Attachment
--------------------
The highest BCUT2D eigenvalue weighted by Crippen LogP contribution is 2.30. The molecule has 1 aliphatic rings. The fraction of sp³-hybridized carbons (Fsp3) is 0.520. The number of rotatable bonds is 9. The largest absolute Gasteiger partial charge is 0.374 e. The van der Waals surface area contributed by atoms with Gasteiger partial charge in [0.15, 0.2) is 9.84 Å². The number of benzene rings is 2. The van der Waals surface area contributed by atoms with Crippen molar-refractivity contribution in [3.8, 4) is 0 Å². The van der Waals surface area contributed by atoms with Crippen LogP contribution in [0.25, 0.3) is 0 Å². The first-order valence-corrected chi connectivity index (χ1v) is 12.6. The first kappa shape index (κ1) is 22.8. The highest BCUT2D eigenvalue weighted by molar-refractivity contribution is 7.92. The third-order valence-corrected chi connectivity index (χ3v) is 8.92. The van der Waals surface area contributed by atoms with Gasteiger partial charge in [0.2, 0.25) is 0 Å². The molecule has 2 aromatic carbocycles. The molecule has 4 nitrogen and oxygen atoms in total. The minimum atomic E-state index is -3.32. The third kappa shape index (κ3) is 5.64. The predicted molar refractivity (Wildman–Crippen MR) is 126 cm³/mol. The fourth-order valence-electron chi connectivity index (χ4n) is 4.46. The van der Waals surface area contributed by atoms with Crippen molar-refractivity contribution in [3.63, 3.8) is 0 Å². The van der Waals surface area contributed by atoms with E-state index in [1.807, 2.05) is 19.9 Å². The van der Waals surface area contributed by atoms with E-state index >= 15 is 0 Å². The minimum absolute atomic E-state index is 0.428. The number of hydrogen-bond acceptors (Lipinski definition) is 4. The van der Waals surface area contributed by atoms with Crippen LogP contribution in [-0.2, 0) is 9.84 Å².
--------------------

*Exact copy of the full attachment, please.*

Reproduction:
The highest BCUT2D eigenvalue weighted by Crippen LogP contribution is 2.30. The molecule has 1 aliphatic rings. The fraction of sp³-hybridized carbons (Fsp3) is 0.520. The number of rotatable bonds is 9. The largest absolute Gasteiger partial charge is 0.374 e. The van der Waals surface area contributed by atoms with Gasteiger partial charge in [0.15, 0.2) is 9.84 Å². The number of benzene rings is 2. The van der Waals surface area contributed by atoms with Crippen molar-refractivity contribution in [3.8, 4) is 0 Å². The van der Waals surface area contributed by atoms with Crippen LogP contribution in [0.25, 0.3) is 0 Å². The first-order valence-corrected chi connectivity index (χ1v) is 12.6. The first kappa shape index (κ1) is 22.8. The highest BCUT2D eigenvalue weighted by molar-refractivity contribution is 7.92. The third-order valence-corrected chi connectivity index (χ3v) is 8.92. The van der Waals surface area contributed by atoms with Gasteiger partial charge in [0.2, 0.25) is 0 Å². The molecule has 2 aromatic carbocycles. The molecule has 4 nitrogen and oxygen atoms in total. The minimum atomic E-state index is -3.32. The third kappa shape index (κ3) is 5.64. The predicted molar refractivity (Wildman–Crippen MR) is 126 cm³/mol. The fourth-order valence-electron chi connectivity index (χ4n) is 4.46. The van der Waals surface area contributed by atoms with Crippen molar-refractivity contribution in [3.63, 3.8) is 0 Å². The van der Waals surface area contributed by atoms with E-state index in [1.807, 2.05) is 19.9 Å². The van der Waals surface area contributed by atoms with E-state index >= 15 is 0 Å². The minimum absolute atomic E-state index is 0.428. The number of hydrogen-bond acceptors (Lipinski definition) is 4. The van der Waals surface area contributed by atoms with Crippen LogP contribution in [-0.2, 0) is 9.84 Å².